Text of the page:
Data Integrity Issues in Clinical Trials due to Fraud by Patients
[Posted on: Thursday, January 26, 2017]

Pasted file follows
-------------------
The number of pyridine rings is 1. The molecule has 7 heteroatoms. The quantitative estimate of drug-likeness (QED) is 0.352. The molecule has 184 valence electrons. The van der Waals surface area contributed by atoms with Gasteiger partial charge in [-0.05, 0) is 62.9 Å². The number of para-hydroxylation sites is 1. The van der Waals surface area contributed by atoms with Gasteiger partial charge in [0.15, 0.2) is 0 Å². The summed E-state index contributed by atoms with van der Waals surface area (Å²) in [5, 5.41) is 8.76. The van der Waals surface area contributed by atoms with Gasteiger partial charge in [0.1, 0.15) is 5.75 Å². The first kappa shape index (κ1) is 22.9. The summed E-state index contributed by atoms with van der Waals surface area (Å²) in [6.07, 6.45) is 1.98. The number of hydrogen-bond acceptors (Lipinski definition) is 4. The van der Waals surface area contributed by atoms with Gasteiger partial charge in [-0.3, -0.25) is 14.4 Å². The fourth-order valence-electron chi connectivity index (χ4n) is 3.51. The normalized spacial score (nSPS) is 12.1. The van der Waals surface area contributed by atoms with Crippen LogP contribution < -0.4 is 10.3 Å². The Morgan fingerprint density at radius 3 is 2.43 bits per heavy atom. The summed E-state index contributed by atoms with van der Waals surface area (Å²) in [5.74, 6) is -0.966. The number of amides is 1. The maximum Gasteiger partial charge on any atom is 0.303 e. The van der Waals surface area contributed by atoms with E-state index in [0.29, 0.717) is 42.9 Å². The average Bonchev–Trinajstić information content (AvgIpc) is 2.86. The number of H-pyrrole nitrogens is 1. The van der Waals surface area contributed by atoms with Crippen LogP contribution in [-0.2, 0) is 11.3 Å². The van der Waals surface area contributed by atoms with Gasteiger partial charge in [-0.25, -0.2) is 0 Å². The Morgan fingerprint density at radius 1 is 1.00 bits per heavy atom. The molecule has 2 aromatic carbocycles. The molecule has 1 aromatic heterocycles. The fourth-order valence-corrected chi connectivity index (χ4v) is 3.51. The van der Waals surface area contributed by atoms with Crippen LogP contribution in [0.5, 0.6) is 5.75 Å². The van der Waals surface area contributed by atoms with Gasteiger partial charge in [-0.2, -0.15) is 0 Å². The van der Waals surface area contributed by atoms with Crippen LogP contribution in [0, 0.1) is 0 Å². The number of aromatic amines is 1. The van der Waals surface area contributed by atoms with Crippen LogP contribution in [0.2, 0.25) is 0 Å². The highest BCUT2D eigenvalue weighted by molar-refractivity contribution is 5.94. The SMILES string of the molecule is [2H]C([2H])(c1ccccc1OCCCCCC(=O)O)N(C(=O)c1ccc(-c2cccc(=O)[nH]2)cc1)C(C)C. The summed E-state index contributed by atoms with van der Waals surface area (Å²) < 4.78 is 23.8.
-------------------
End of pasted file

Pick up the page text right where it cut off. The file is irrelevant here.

Most discussions about data integrity revolve around misconduct by sponsors and CROs. An often silent topic is fraud by patients participating in trials. Recently there were reports of extensive fraud by subjects participating in Phase 1 clinical trials in China. Subjects would routinely manipulate biological samples, use fake IDs to get around recruitment restrictions, and lie on the clinical trial forms. The main reason was financial; participation in clinical trials offered significant financial compensation to the participants and acted as an inducement to commit fraud to keep participating in more trials even when it would be medically unsafe. These issues are not limited to China. Similar fraud by patients has been reported in India, Europe and the US. Most regulations and clinical trial ethics requires that a given subject only enroll in one study at a time and have a reasonable gap (usually at least 3-6 months) before participating in a subsequent trial. However absent a reliable way to find out subject clinical trial participation history, it is nearly impossible for sponsors to find out if the subject lies during recruitment and hides other trials that he/she may be currently enrolled in or recently completed. The fraud by patients is more likely in Phase 1 studies with healthy subjects and in bioavailability-bioequivalence studies for generic drugs since they are perceived to be lower risk and require healthy subjects. However, patient fraud in also seen in other trials particularly in drug accountability by patients and patient diaries. Questions have always been raised for financial compensation to subjects in a trial. A simple online search shows many CROs and sponsors offering financial incentives for participation in trials. However, is paying a subject for his/her time really unethical? Most of clinical studies that pay subjects are ones that would be practically impossible without such compensation. It would not be possible to find subjects willing to participate. That is why compensating patients for participating in trials is legal so long as it is approved by IRBs. However, sponsors need to be extra diligent when compensation is high enough to be an inducement for fraud by certain patients even with IRB oversight. The final responsibility for subject safety and data integrity resides with the sponsor even if the subject deliberately lied to the sponsor in the first place. There is a silver lining. Professional patients tend to visit the same clinical trial centers repeatedly within a geographic region, which means that such clinical centers maintain database of subjects for repeat participation. Clinical centers can establish mutually exclusive agreements where every time a subject shows up to participate, they can verify if the same subject is also participating at another center or recently completed another trial. There are concerns for competing centers but it’s likely less worrisome than having an injured subject or unreliable results as was seen at sites in China. If you believe such incidences can only happens in China, you cannot be more wrong.